Formally, the symphony is one of Mahler's most conventional, being one of only four to have the traditional number of four movements. The form and character of each individual movement is also quite traditional, with a fairly standard sonata form first movement (which even includes an exact repeat of the exposition, most unusual in Mahler), leading to the middle movements, one slow, the other a scherzo, and the finale, also in sonata form, quicker and recapping much of the previously heard material.

The first movement, which for the most part has the character of a march, features a motif consisting of an A major triad turning to A minor over a distinctive timpani rhythm (the chords are played by trumpets and oboes when first heard):

Image:Mahler 6 fate motif.png [Sound sample(MIDI)]

This motif, which some commentators have linked with fate, reappears in subsequent movements. The first movement also features a soaring melody which the composer's wife, Alma Mahler, claimed was representative of her; this melody is now often known as the "Alma theme". The movement's end marks the happiest point of the symphony with a restatement of the Alma theme.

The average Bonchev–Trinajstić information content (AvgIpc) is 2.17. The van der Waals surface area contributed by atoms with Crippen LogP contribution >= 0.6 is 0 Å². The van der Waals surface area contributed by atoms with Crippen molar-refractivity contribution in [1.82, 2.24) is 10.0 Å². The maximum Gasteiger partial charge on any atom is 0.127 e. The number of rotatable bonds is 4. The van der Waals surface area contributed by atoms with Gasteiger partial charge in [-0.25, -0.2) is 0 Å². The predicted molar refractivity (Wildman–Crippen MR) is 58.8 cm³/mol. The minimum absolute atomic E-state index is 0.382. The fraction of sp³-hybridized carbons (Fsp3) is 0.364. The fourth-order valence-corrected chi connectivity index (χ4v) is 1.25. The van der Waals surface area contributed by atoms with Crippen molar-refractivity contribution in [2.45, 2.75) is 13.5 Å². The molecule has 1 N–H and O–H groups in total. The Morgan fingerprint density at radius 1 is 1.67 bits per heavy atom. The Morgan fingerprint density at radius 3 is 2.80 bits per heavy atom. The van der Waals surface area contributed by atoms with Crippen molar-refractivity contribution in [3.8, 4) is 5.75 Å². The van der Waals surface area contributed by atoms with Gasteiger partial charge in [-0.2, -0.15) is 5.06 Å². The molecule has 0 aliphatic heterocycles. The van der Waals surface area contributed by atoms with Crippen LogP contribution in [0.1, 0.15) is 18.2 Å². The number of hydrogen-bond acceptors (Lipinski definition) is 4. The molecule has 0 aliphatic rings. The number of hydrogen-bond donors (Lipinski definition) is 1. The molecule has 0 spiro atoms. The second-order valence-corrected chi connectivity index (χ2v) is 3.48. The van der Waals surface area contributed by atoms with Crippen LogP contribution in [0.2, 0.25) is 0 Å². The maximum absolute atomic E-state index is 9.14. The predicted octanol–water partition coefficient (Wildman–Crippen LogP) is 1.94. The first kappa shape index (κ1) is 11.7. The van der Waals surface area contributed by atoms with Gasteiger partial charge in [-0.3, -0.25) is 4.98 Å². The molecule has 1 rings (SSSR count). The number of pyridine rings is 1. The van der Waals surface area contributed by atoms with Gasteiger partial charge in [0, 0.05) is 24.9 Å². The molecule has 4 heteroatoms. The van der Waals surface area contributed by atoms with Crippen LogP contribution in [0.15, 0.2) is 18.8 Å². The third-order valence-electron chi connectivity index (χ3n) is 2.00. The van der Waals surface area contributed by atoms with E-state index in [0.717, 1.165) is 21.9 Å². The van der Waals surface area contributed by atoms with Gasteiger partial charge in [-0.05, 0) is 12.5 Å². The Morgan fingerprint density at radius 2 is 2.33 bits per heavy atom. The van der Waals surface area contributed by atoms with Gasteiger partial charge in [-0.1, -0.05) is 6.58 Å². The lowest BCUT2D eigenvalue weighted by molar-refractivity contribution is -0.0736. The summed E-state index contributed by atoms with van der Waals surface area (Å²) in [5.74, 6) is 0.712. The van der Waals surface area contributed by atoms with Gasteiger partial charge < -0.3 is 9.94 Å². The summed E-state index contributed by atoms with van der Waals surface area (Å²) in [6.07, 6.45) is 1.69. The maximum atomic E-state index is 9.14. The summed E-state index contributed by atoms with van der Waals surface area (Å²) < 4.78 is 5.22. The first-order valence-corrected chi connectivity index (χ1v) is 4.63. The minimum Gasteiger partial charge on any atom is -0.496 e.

The andante is a respite from the brutal intensity of the rest of the work. Its main theme is an introspective ten-bar phrase that is technically in E-flat major, though the theme alone can seem major and minor at once. The orchestration is more delicate and reserved in this movement, making it all the more poignant when compared to the driving darkness of the other three.

The scherzo marks a return to the unrelenting march rhythms of the first movement. Its trio (the middle section), marked Altvterisch (old-fashioned), is rhythmically irregular and of a somewhat gentler character.

The last movement is an extended sonata form, characterized by drastic changes in mood and tempo, the sudden change of glorious soaring melody to deep pounded agony. Apparently in this movement Mahler was attempting to confront the fear of his own artistic downfall; as in the Kindertotenlieder, he chose to deal with his concern by addressing it directly. The movement is punctuated by three hammer blows. Alma quotes her husband as saying that these were three mighty blows of fate befallen by the hero, "the third of which fells him like a tree". When he revised the work, Mahler removed the last of these three blows for structural reasons, though some modern performances restore it. The piece ends with the same rhythmic motif that first appeared in the first movement, but the chord above it is a simple A minor triad, rather than A major turning into A minor.


ja:交響曲第6番 (マーラー)